Sigmund Freud, born Sigismund Schlomo Freud

Sigmund
Freud, born Sigismund Schlomo Freud
1856
1939

Austrian Psychologist, Neurologist, Originator of Psychoanalysis

Author Quotes

The virtuous man contents himself with dreaming that which the wicked man does in actual life.

War strips off the later deposits of civilization and allows the primitive man in us to reappear. It forces us again to be heroes who cannot believe in their own death, it stamps all strangers as enemies whose death we ought to cause or wish; it counsels us to rise above the death of those whom we love. But war cannot be abolished; as long as the conditions of existence among races are so varied and the repulsions between them are so vehement, there will have to be wars. The question then arises whether we shall be the ones to yield and adapt ourselves to it. Shall we not admit that in our civilized attitude towards death we have again lived psychologically beyond our means? Shall we not turn around and avow the truth? Were it not better to give death the place to which it is entitled both in reality and in our thoughts and to reveal a little more of our unconscious attitude towards death which up to now we have so carefully suppressed? This may not appear a very high achievement and in some respects rather a step backwards, a kind of regression, but at least it has the advantage of taking the truth into account a little more and of making life more bearable again. To bear life remains, after all, the first duty of the living. The illusion becomes worthless if it disturbs us in this.

What progress we are making. In the Middle Ages they would have burned me. Now they are content with burning my books.

He that has eyes to see and ears to hear may convince himself that no mortal can keep a secret. If his lips are silent, he chatters with his fingertips; betrayal oozes out of him at every pore.

I have found little that is "good" about human beings on the whole. In my experience most of them are trash, no matter whether they publicly subscribe to this or that ethical doctrine or to none at all. That is something that you cannot say aloud, or perhaps even think.

In general people experience their present naively, as it were, without being able to form an estimate of its contents; they have first to put themselves at a distance from it — the present, that is to say, must have become the past — before it can yield points of vantage from which to judge the future.

It is a great injustice to persecute homosexuality as a crime, and cruelty too.

Knowledge is the intellectual manipulation of carefully verified observations.

Much of our highly valued cultural heritage has been acquired at the cost of sexuality.

One is very crazy when in love.

Religious doctrines ... are all illusions, they do not admit of proof, and no one can be compelled to consider them as true or to believe in them.

He transmuted his passion into inquisitiveness.

I have found little that is good about human beings. In my experience most of them are trash.

In human beings pure masculinity or femininity is not to be found either in a psychological or biological sense.

It is a mistake to believe that science consists in nothing but conclusively proved propositions, and it is unjust to demand that it should. It is a demand made by those who feel a craving for authority in some form to replace the religious: catechism by something else, even a scientific one.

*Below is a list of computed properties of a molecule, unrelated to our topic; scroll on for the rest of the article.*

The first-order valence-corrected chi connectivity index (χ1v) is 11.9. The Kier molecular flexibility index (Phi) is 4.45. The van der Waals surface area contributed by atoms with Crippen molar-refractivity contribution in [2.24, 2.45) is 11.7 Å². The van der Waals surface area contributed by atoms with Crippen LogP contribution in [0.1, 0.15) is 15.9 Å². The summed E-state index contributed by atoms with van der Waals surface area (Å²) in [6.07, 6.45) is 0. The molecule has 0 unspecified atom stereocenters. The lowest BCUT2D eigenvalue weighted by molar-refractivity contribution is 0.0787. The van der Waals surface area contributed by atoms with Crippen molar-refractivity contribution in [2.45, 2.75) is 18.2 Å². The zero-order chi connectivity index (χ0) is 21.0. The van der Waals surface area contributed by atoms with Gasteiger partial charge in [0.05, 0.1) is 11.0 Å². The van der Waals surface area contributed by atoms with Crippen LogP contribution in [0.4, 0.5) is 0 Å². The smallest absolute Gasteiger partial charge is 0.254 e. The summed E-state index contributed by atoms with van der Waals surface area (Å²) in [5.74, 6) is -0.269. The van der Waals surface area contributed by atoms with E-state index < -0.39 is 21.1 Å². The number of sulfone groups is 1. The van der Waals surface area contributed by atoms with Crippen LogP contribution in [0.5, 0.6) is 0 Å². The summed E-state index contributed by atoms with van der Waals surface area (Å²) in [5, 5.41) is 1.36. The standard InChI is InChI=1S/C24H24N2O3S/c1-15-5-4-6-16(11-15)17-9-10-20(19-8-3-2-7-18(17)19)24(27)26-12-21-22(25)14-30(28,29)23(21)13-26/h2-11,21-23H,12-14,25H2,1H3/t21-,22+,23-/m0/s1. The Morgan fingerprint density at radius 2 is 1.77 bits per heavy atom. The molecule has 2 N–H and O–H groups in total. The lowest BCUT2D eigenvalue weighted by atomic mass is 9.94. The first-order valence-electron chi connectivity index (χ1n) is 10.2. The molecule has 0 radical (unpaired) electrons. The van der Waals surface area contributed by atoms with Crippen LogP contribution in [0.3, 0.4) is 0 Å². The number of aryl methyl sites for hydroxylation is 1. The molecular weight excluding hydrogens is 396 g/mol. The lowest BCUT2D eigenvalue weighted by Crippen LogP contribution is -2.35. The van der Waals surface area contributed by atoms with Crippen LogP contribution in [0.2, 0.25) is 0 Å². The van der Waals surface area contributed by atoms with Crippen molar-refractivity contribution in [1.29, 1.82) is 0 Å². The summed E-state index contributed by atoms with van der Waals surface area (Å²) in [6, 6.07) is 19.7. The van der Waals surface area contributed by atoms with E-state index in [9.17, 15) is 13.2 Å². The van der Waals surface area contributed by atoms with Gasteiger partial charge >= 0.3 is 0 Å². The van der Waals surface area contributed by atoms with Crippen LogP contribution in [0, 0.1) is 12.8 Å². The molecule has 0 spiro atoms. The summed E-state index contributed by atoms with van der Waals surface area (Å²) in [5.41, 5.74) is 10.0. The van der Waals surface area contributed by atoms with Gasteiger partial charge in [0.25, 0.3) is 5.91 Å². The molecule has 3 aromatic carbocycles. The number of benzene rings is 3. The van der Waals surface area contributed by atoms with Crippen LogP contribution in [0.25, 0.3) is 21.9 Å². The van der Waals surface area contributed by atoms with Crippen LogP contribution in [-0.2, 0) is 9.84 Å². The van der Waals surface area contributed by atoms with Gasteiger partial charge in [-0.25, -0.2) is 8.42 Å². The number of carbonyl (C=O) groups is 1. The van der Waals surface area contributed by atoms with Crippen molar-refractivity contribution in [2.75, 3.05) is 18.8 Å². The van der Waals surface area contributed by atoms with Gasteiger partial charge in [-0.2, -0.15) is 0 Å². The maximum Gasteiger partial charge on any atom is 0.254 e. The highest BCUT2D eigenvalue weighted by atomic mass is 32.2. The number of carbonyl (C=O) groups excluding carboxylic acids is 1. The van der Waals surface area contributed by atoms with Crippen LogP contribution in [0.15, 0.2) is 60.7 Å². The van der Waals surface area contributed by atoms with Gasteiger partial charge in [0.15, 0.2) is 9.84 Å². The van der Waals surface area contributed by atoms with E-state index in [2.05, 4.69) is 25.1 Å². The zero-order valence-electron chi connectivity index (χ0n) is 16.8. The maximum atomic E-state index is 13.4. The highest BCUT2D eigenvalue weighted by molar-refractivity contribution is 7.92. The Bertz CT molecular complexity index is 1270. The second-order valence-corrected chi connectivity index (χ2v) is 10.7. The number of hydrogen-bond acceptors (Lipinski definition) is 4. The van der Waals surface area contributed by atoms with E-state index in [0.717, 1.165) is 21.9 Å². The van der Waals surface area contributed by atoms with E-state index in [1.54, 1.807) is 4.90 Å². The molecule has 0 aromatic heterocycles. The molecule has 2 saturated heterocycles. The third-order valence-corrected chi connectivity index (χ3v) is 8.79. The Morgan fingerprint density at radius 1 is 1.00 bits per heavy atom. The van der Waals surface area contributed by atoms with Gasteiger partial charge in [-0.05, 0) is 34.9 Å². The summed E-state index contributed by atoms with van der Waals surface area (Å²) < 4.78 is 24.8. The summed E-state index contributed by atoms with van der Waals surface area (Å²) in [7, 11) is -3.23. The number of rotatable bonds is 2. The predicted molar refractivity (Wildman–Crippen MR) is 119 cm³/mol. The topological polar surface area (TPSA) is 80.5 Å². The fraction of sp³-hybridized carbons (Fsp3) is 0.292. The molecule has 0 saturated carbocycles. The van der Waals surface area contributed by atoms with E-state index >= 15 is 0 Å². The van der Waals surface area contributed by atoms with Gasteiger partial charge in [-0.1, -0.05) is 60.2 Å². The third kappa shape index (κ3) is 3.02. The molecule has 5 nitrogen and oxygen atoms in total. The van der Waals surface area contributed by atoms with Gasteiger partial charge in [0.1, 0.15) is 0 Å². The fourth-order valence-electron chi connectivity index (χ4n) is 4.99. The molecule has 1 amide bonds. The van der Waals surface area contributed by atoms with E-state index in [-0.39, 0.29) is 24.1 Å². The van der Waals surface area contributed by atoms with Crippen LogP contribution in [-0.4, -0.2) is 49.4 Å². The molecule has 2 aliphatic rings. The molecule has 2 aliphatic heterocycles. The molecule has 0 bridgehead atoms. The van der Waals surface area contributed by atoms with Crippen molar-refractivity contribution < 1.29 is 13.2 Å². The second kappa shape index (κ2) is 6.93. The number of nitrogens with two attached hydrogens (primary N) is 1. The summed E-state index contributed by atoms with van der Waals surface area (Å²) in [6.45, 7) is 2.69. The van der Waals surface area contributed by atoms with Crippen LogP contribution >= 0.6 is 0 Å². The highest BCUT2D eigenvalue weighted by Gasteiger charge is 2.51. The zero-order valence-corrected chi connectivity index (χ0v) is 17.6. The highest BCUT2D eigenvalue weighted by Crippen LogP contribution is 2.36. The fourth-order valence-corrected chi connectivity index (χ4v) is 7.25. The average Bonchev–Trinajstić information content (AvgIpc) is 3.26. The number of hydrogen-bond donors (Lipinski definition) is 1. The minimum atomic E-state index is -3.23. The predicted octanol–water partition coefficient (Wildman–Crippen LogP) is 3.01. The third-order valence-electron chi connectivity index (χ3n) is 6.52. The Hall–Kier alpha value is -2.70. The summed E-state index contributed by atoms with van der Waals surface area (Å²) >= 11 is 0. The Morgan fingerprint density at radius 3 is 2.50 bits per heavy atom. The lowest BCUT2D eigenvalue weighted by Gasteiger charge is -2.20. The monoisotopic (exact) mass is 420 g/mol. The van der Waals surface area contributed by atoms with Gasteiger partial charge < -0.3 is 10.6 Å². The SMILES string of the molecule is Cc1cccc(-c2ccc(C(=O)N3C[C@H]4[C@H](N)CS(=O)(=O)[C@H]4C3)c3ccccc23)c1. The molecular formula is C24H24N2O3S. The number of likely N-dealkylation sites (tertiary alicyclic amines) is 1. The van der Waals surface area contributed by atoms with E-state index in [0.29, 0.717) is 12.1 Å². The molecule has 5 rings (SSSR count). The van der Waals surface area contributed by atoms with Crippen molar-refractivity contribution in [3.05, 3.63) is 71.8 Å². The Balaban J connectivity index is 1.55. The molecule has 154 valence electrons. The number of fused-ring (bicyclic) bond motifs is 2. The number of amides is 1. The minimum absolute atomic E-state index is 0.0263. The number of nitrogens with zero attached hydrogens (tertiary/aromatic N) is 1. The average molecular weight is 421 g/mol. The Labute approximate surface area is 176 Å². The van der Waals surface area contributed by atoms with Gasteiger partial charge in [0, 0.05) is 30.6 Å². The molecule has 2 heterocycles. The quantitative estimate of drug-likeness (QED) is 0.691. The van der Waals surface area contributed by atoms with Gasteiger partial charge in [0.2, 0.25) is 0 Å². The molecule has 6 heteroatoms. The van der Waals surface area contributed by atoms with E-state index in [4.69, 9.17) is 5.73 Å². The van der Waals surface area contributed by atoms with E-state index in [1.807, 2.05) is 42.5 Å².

Life as we find it is too hard for us; it entails too much pain, too many disappointments, impossible tasks. We cannot do without palliative remedies.

Neither in my private life nor in my writings, have I ever made a secret of being an out-and-out unbeliever.

One might compare the relation of the ego to the id with that between a rider and his horse. The horse provides the locomotor energy, and the rider has the prerogative of determining the goal and of guiding the movements of his powerful mount towards it. But all too often in the relations between the ego and the id we find a picture of the less ideal situation in which the rider is obliged to guide his horse in the direction in which it itself wants to go.

Religious ideas have sprung from the same need as all the other achievements of culture: from the necessity for defending itself against the crushing supremacy of nature.

His mother's favorite, he possessed the self-confidence that told him he would achieve something worthwhile in life, and the ambition to do so, though for long the direction this would take remained uncertain.

I have no concern with any economic criticisms of the communist system; I cannot inquire into whether the abolition of private property is expedient or advantageous. But I am able to recognize that the psychological premises on which the system is based are an untenable illusion. In abolishing private property we deprive the human love of aggression of one of its instruments... but we have in no way altered the differences in power and influence which are misused by aggressiveness.

In matters of sexuality we are at present, every one of us, ill or well, nothing but hypocrites.

It is always possible to bind together a considerable number of people in love, so long as there are other people left over to receive the manifestations of their aggression [aggressiveness].

Life becomes impoverished and loses its interest when life itself, the highest stake in the game of living, must not be risked.

Neurosis is the inability to tolerate ambiguity.

Author Picture
First Name
Sigmund
Last Name
Freud, born Sigismund Schlomo Freud
Birth Date
1856
Death Date
1939
Bio

Austrian Psychologist, Neurologist, Originator of Psychoanalysis